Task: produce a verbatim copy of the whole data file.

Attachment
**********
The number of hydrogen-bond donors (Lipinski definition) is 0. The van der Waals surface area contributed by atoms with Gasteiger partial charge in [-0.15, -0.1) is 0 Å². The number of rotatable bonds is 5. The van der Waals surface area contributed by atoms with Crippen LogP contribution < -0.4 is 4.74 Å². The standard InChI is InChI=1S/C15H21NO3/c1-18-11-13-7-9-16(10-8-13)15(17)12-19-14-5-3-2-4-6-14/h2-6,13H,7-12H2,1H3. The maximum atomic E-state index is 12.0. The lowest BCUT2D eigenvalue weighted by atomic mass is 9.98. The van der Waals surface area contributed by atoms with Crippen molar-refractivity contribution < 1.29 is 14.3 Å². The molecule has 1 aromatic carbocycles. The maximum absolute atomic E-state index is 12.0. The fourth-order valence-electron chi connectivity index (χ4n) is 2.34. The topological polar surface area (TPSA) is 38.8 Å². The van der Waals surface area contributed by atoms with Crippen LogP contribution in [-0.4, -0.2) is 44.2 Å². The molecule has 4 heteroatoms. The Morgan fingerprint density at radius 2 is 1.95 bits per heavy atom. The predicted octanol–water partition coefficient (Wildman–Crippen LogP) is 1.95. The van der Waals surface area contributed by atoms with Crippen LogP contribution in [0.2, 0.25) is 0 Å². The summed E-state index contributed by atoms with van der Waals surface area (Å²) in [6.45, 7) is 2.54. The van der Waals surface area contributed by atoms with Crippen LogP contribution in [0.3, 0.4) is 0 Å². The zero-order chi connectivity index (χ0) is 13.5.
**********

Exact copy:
The number of hydrogen-bond donors (Lipinski definition) is 0. The van der Waals surface area contributed by atoms with Gasteiger partial charge in [-0.15, -0.1) is 0 Å². The number of rotatable bonds is 5. The van der Waals surface area contributed by atoms with Crippen LogP contribution < -0.4 is 4.74 Å². The standard InChI is InChI=1S/C15H21NO3/c1-18-11-13-7-9-16(10-8-13)15(17)12-19-14-5-3-2-4-6-14/h2-6,13H,7-12H2,1H3. The maximum atomic E-state index is 12.0. The lowest BCUT2D eigenvalue weighted by atomic mass is 9.98. The van der Waals surface area contributed by atoms with Crippen molar-refractivity contribution < 1.29 is 14.3 Å². The molecule has 1 aromatic carbocycles. The maximum absolute atomic E-state index is 12.0. The fourth-order valence-electron chi connectivity index (χ4n) is 2.34. The topological polar surface area (TPSA) is 38.8 Å². The van der Waals surface area contributed by atoms with Crippen LogP contribution in [-0.4, -0.2) is 44.2 Å². The molecule has 4 heteroatoms. The Morgan fingerprint density at radius 2 is 1.95 bits per heavy atom. The predicted octanol–water partition coefficient (Wildman–Crippen LogP) is 1.95. The van der Waals surface area contributed by atoms with Crippen LogP contribution in [0.2, 0.25) is 0 Å². The summed E-state index contributed by atoms with van der Waals surface area (Å²) in [6.45, 7) is 2.54. The van der Waals surface area contributed by atoms with Crippen LogP contribution in [0.3, 0.4) is 0 Å². The zero-order chi connectivity index (χ0) is 13.5.